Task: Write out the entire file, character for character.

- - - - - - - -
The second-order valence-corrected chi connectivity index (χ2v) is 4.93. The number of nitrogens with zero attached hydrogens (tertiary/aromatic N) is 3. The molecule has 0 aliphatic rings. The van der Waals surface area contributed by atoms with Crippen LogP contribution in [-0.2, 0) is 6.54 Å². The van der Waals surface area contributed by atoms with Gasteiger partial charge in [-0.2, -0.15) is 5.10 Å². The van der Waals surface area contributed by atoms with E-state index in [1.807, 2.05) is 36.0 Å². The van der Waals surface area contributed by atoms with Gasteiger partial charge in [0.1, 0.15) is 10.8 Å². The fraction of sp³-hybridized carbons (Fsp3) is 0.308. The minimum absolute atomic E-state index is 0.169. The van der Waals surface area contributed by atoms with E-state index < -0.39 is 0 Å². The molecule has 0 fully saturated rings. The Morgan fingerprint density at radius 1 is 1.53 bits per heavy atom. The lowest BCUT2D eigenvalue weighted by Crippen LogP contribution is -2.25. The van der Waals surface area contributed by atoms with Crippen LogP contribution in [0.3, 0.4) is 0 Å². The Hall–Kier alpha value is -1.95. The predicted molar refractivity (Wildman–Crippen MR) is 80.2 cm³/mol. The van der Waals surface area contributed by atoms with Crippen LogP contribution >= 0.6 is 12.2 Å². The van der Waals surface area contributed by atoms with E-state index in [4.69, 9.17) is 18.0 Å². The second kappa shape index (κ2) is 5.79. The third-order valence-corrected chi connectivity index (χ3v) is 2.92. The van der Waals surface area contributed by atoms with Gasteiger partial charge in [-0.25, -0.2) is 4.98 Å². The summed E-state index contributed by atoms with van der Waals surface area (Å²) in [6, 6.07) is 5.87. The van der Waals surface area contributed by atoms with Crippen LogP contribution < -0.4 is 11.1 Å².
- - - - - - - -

The second-order valence-corrected chi connectivity index (χ2v) is 4.93. The number of nitrogens with zero attached hydrogens (tertiary/aromatic N) is 3. The molecule has 0 aliphatic rings. The van der Waals surface area contributed by atoms with Crippen LogP contribution in [-0.2, 0) is 6.54 Å². The van der Waals surface area contributed by atoms with Gasteiger partial charge in [-0.2, -0.15) is 5.10 Å². The van der Waals surface area contributed by atoms with E-state index in [1.807, 2.05) is 36.0 Å². The van der Waals surface area contributed by atoms with Gasteiger partial charge in [0.1, 0.15) is 10.8 Å². The fraction of sp³-hybridized carbons (Fsp3) is 0.308. The minimum absolute atomic E-state index is 0.169. The van der Waals surface area contributed by atoms with E-state index < -0.39 is 0 Å². The molecule has 0 fully saturated rings. The Morgan fingerprint density at radius 1 is 1.53 bits per heavy atom. The lowest BCUT2D eigenvalue weighted by Crippen LogP contribution is -2.25. The van der Waals surface area contributed by atoms with Crippen LogP contribution in [0.3, 0.4) is 0 Å². The Hall–Kier alpha value is -1.95. The predicted molar refractivity (Wildman–Crippen MR) is 80.2 cm³/mol. The van der Waals surface area contributed by atoms with Crippen LogP contribution >= 0.6 is 12.2 Å². The van der Waals surface area contributed by atoms with E-state index in [4.69, 9.17) is 18.0 Å². The second kappa shape index (κ2) is 5.79. The third-order valence-corrected chi connectivity index (χ3v) is 2.92. The van der Waals surface area contributed by atoms with Gasteiger partial charge in [-0.25, -0.2) is 4.98 Å². The summed E-state index contributed by atoms with van der Waals surface area (Å²) in [6, 6.07) is 5.87. The van der Waals surface area contributed by atoms with Crippen LogP contribution < -0.4 is 11.1 Å².